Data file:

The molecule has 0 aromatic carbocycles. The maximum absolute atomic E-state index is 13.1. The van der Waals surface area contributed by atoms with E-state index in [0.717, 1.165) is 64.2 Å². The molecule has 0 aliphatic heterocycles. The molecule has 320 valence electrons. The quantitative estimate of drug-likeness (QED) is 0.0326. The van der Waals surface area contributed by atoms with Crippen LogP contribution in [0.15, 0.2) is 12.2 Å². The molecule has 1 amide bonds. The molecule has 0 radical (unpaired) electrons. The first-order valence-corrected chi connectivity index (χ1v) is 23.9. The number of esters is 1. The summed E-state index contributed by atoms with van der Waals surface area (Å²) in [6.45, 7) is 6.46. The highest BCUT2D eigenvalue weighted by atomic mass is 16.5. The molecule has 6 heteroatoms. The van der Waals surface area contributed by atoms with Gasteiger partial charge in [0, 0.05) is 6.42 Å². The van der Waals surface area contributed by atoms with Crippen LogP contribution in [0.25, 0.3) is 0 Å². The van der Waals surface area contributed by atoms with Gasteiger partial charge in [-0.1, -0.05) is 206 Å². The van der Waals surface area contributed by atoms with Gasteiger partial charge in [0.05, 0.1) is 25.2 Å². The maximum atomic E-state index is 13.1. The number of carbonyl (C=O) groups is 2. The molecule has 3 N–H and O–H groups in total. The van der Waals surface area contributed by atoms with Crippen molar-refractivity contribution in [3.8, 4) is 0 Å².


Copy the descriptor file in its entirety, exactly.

The molecule has 0 aromatic carbocycles. The maximum absolute atomic E-state index is 13.1. The van der Waals surface area contributed by atoms with E-state index in [0.717, 1.165) is 64.2 Å². The molecule has 0 aliphatic heterocycles. The molecule has 320 valence electrons. The quantitative estimate of drug-likeness (QED) is 0.0326. The van der Waals surface area contributed by atoms with Crippen LogP contribution in [0.15, 0.2) is 12.2 Å². The molecule has 1 amide bonds. The molecule has 0 radical (unpaired) electrons. The first-order valence-corrected chi connectivity index (χ1v) is 23.9. The number of esters is 1. The summed E-state index contributed by atoms with van der Waals surface area (Å²) in [6.45, 7) is 6.46. The highest BCUT2D eigenvalue weighted by atomic mass is 16.5. The molecule has 6 heteroatoms. The van der Waals surface area contributed by atoms with Gasteiger partial charge in [0, 0.05) is 6.42 Å². The van der Waals surface area contributed by atoms with Crippen LogP contribution in [0.25, 0.3) is 0 Å². The van der Waals surface area contributed by atoms with Gasteiger partial charge in [-0.1, -0.05) is 206 Å². The van der Waals surface area contributed by atoms with Gasteiger partial charge in [0.05, 0.1) is 25.2 Å². The maximum atomic E-state index is 13.1. The number of carbonyl (C=O) groups is 2. The molecule has 3 N–H and O–H groups in total. The van der Waals surface area contributed by atoms with Crippen molar-refractivity contribution in [3.8, 4) is 0 Å².